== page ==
East Coast to West Coast: Five to 14 days

Midwest to East Coast: Three to eight days

Midwest to West Coast: Three to eight days

South to North: Three to eight days

Timing: Expect to pay more during peak months. Prices to ship a vehicle in the summer months can increase as much as $200-$300 per trip. If you are in the early stages of planning for vehicle transportation, ask about peak rates and find out if the carrier or broker offers discounts during the offseason. Shop around for one that does since this can add up to significant overall savings.

Insurance: A reputable shipping company will include insurance in their quote. Make sure you know whether their insurance is primary or secondary to yours, and check with your personal insurance company to see if they will cover any damages that shipping might incur. Keep personal items and valuables out of your vehicle as these will not be covered under car insurance policies in the event of damage or theft. Finally, find out if the shipping company’s insurance comes with a damage deductible, and keep written copies of everything related to insurance in the event of an accident.

Delivery time: Expect to pay more if you need your vehicle a day or two after it leaves and less if you are flexible about when your vehicle will show up at its final destination. Generally you will be given a three day window for pick-up followed by a reasonably accurate date for delivery. If you need your vehicle picked up by a certain date, most companies will be able to store your vehicle in their facility for an additional fee. You can expect to pay anywhere from $200 to $500 more for rushed shipping than for flexible shipping.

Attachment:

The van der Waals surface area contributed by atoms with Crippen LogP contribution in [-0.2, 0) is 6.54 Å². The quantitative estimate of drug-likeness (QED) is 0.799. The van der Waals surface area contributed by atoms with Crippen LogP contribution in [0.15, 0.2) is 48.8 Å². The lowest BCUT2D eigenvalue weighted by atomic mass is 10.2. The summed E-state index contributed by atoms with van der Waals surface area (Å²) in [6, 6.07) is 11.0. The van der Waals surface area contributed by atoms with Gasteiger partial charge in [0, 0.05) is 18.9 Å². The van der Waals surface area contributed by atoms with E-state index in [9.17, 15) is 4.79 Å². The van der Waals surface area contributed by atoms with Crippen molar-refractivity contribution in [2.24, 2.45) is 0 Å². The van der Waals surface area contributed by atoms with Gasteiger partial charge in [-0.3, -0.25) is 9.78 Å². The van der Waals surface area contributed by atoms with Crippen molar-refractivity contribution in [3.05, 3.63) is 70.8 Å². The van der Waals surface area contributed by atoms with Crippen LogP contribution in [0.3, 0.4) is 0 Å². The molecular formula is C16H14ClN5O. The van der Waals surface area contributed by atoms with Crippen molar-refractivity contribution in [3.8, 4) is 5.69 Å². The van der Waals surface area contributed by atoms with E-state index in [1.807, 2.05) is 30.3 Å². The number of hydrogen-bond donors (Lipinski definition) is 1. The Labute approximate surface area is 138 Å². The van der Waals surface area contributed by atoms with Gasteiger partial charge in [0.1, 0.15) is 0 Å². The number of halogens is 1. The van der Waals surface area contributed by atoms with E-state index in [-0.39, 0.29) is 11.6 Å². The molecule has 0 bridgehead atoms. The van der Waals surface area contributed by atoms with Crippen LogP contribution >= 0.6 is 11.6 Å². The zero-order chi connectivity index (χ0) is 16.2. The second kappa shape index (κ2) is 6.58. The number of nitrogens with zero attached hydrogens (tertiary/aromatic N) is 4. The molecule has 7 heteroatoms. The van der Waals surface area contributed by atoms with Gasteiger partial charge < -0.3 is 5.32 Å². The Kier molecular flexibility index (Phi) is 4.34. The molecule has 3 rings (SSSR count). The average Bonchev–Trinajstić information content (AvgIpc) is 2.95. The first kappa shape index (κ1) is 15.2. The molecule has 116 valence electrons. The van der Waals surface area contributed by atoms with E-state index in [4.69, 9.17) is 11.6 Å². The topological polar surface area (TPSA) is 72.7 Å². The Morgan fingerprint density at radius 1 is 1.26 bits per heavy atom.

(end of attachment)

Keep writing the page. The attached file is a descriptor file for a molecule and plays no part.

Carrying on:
Vehicle fleets: If you are a cab company or any other business that needs to ship a fleet of vehicles, you might be able to get a discount from your shipping company for shipping in bulk. Be sure to ask your broker or carrier about a bulk discount as it might not be openly advertised online or in their brochures.

Payment methods: Be aware that while most shipping companies should accept all forms of payment including cash, check, and credit cards, some will charge a two to three percent surcharge when you use a credit card. Be sure to find out what payment method your shipping carrier takes and if you will need to pay anything additional to pay with a credit card. Most transport companies will charge a deposit before they pick up your vehicle that will be applied to your total upon delivery. Many carriers offer a 100 percent refundable deposit, while brokers tend to deny refunds. If you are concerned about getting a refund for any reason, this might make going with a carrier a better option for you.

Shipping a classic car

Shipping a classic car takes some additional consideration. In addition to all of the above factors, you will need to find a carrier that understands the specific needs of your classic vehicle.The Henry Ford Museum in Dearborn, Michigan, has a wide variety of classic cars coming in and out of its doors, which means they need to use different carriers who understand the intricate needs of different cars.

“In general we like to work with companies that understand the uniqueness of many of the vehicles in our collection, and who are attentive to our instructions for handling and securing the vehicles,” says McCabe. Some features they might request from different carriers include: climate control for vehicles that have heat-sensitive materials, finishes or adhesives; trailers with flat-floors for vehicles that are non-runners (meaning vehicles that have to be pushed instead of driven); and a moveable upper rack that can be made high enough to fit tall vehicles, including horse-drawn vehicles.